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Epidermal growth factor (EGF)-like repeats of human tenascin-C as ligands for EGF receptor.

Swindle CS, Tran KT, Johnson TD, Banerjee P, Mayes AM, Griffith L, Wells A - J. Cell Biol. (2001)

Bottom Line: Both of these interactions were abolished upon competition by EGF and enhanced by dimerization of the EGF-like repeat.Such low affinity behavior would be expected for a matrix-"tethered" ligand; i.e., a ligand which acts from the matrix, presented continuously to cell surface EGF receptors, because it can neither diffuse away nor be internalized and degraded.These data identify a new class of "insoluble" growth factor ligands and a novel mode of activation for growth factor receptors.

View Article: PubMed Central - PubMed

Affiliation: Department of Pathology, University of Alabama at Birmingham, Birmingham, AL 35294, USA.

ABSTRACT
Signaling through growth factor receptors controls such diverse cell functions as proliferation, migration, and differentiation. A critical question has been how the activation of these receptors is regulated. Most, if not all, of the known ligands for these receptors are soluble factors. However, as matrix components are highly tissue-specific and change during development and pathology, it has been suggested that select growth factor receptors might be stimulated by binding to matrix components. Herein, we describe a new class of ligand for the epidermal growth factor (EGF) receptor (EGFR) found within the EGF-like repeats of tenascin-C, an antiadhesive matrix component present during organogenesis, development, and wound repair. Select EGF-like repeats of tenascin-C elicited mitogenesis and EGFR autophosphorylation in an EGFR-dependent manner. Micromolar concentrations of EGF-like repeats induced EGFR autophosphorylation and activated extracellular signal-regulated, mitogen-activated protein kinase to levels comparable to those induced by subsaturating levels of known EGFR ligands. EGFR-dependent adhesion was noted when the ligands were tethered to inert beads, simulating the physiologically relevant presentation of tenascin-C as hexabrachion, and suggesting an increase in avidity similar to that seen for integrin ligands upon surface binding. Specific binding to EGFR was further established by immunofluorescence detection of EGF-like repeats bound to cells and cross-linking of EGFR with the repeats. Both of these interactions were abolished upon competition by EGF and enhanced by dimerization of the EGF-like repeat. Such low affinity behavior would be expected for a matrix-"tethered" ligand; i.e., a ligand which acts from the matrix, presented continuously to cell surface EGF receptors, because it can neither diffuse away nor be internalized and degraded. These data identify a new class of "insoluble" growth factor ligands and a novel mode of activation for growth factor receptors.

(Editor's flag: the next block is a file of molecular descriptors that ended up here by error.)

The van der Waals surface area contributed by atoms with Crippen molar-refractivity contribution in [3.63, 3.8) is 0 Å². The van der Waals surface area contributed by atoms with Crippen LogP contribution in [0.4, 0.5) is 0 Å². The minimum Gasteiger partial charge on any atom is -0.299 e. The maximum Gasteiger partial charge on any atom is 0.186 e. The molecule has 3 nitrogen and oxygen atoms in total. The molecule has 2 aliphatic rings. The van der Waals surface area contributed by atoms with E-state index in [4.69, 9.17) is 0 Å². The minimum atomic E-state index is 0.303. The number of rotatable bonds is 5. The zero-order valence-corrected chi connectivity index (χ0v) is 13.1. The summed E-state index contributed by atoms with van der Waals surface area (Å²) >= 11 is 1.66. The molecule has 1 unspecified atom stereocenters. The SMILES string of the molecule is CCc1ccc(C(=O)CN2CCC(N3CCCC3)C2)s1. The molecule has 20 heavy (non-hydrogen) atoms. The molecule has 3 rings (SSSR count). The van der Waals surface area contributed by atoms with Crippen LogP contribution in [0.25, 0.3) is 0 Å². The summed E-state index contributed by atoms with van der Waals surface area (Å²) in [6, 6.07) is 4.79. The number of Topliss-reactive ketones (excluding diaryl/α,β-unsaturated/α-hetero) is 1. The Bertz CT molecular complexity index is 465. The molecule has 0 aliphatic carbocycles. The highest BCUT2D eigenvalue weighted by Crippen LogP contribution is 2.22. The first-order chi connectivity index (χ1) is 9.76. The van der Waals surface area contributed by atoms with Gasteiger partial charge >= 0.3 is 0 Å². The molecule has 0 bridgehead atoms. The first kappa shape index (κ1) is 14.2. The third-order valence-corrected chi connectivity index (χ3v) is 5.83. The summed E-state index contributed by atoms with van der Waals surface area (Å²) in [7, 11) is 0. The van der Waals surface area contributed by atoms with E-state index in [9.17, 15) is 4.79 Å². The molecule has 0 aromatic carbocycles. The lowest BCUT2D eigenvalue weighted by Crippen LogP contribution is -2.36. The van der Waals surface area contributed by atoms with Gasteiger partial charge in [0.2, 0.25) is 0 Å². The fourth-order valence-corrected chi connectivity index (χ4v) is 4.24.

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Inhibition of EGFR activation prevents signaling from EGF-like repeats. (A) WT NR6 cells were treated with the tenascin EGF–like repeats at concentrations that activate ERK MAP kinase (5 uM for 1/2; 1 uM for 11/12/13; and 6 uM for 14). The cells were treated with the EGF-like repeat proteins in the absence (−) or presence (+) of the EGFR-specific pharmacologic inhibitor PD153035. no tx represents no ligand. (B) WT NR6 cells were treated with Ten14 (1 uM) or EGF (0.01 nM) in the presence (+) or absence (−) of an antibody specific for the extracellular domain of EGFR (Clone 528; Calbiochem) under serum-free conditions. (C) B82 cells expressing WT EGFR were challenged with tenascin 14 repeats (2 uM) under serum-free conditions. Numbers below a lane represent relative values of intensity for p42 in each lane for that experiment as determined by densitometry. Shown are one of three experiments.
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fig4: Inhibition of EGFR activation prevents signaling from EGF-like repeats. (A) WT NR6 cells were treated with the tenascin EGF–like repeats at concentrations that activate ERK MAP kinase (5 uM for 1/2; 1 uM for 11/12/13; and 6 uM for 14). The cells were treated with the EGF-like repeat proteins in the absence (−) or presence (+) of the EGFR-specific pharmacologic inhibitor PD153035. no tx represents no ligand. (B) WT NR6 cells were treated with Ten14 (1 uM) or EGF (0.01 nM) in the presence (+) or absence (−) of an antibody specific for the extracellular domain of EGFR (Clone 528; Calbiochem) under serum-free conditions. (C) B82 cells expressing WT EGFR were challenged with tenascin 14 repeats (2 uM) under serum-free conditions. Numbers below a lane represent relative values of intensity for p42 in each lane for that experiment as determined by densitometry. Shown are one of three experiments.

Mentions: That EGFR kinase activity is required for downstream cell responses was corroborated directly by inhibiting EGFR using the pharmacological agent PD153035. This selective inhibitor of EGFR kinase blocked ERK MAP kinase activation by the tenascin EGF–like repeats (Fig. 4 A).